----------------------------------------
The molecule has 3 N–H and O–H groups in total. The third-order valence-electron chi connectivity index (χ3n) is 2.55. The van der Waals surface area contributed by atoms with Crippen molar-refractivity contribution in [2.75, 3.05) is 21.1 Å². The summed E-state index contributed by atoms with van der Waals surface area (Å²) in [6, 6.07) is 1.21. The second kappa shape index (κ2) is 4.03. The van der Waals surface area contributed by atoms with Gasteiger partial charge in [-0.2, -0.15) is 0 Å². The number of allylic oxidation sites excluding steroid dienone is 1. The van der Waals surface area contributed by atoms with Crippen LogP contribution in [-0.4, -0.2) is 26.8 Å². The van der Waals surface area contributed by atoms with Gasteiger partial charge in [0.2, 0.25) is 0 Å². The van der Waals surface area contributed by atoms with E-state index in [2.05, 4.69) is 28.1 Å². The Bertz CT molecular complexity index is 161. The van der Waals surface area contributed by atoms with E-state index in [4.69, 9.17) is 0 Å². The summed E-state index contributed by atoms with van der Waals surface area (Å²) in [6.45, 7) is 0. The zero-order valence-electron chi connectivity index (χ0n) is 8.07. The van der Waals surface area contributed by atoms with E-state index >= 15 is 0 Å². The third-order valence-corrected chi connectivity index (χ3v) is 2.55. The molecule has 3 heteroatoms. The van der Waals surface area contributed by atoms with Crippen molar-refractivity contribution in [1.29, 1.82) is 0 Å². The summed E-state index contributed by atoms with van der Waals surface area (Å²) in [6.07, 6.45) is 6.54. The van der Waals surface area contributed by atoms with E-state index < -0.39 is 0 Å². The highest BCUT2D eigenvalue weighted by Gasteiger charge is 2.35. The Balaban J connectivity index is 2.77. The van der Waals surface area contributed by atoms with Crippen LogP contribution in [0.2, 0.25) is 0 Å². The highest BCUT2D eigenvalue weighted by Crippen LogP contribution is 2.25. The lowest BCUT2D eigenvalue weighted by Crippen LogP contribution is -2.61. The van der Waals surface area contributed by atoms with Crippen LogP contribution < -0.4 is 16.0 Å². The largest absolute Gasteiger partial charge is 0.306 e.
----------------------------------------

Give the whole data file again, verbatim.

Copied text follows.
The molecule has 3 N–H and O–H groups in total. The third-order valence-electron chi connectivity index (χ3n) is 2.55. The van der Waals surface area contributed by atoms with Crippen molar-refractivity contribution in [2.75, 3.05) is 21.1 Å². The summed E-state index contributed by atoms with van der Waals surface area (Å²) in [6, 6.07) is 1.21. The second kappa shape index (κ2) is 4.03. The van der Waals surface area contributed by atoms with Gasteiger partial charge in [-0.2, -0.15) is 0 Å². The number of allylic oxidation sites excluding steroid dienone is 1. The van der Waals surface area contributed by atoms with Crippen LogP contribution in [-0.4, -0.2) is 26.8 Å². The van der Waals surface area contributed by atoms with Gasteiger partial charge in [0.2, 0.25) is 0 Å². The van der Waals surface area contributed by atoms with E-state index in [2.05, 4.69) is 28.1 Å². The Bertz CT molecular complexity index is 161. The van der Waals surface area contributed by atoms with E-state index in [4.69, 9.17) is 0 Å². The summed E-state index contributed by atoms with van der Waals surface area (Å²) in [6.45, 7) is 0. The zero-order valence-electron chi connectivity index (χ0n) is 8.07. The van der Waals surface area contributed by atoms with E-state index >= 15 is 0 Å². The third-order valence-corrected chi connectivity index (χ3v) is 2.55. The molecule has 3 heteroatoms. The van der Waals surface area contributed by atoms with Crippen molar-refractivity contribution in [1.29, 1.82) is 0 Å². The summed E-state index contributed by atoms with van der Waals surface area (Å²) in [6.07, 6.45) is 6.54. The van der Waals surface area contributed by atoms with E-state index < -0.39 is 0 Å². The highest BCUT2D eigenvalue weighted by Gasteiger charge is 2.35. The Balaban J connectivity index is 2.77. The van der Waals surface area contributed by atoms with Crippen LogP contribution in [0.2, 0.25) is 0 Å². The highest BCUT2D eigenvalue weighted by Crippen LogP contribution is 2.25. The lowest BCUT2D eigenvalue weighted by Crippen LogP contribution is -2.61. The van der Waals surface area contributed by atoms with Crippen LogP contribution < -0.4 is 16.0 Å². The largest absolute Gasteiger partial charge is 0.306 e.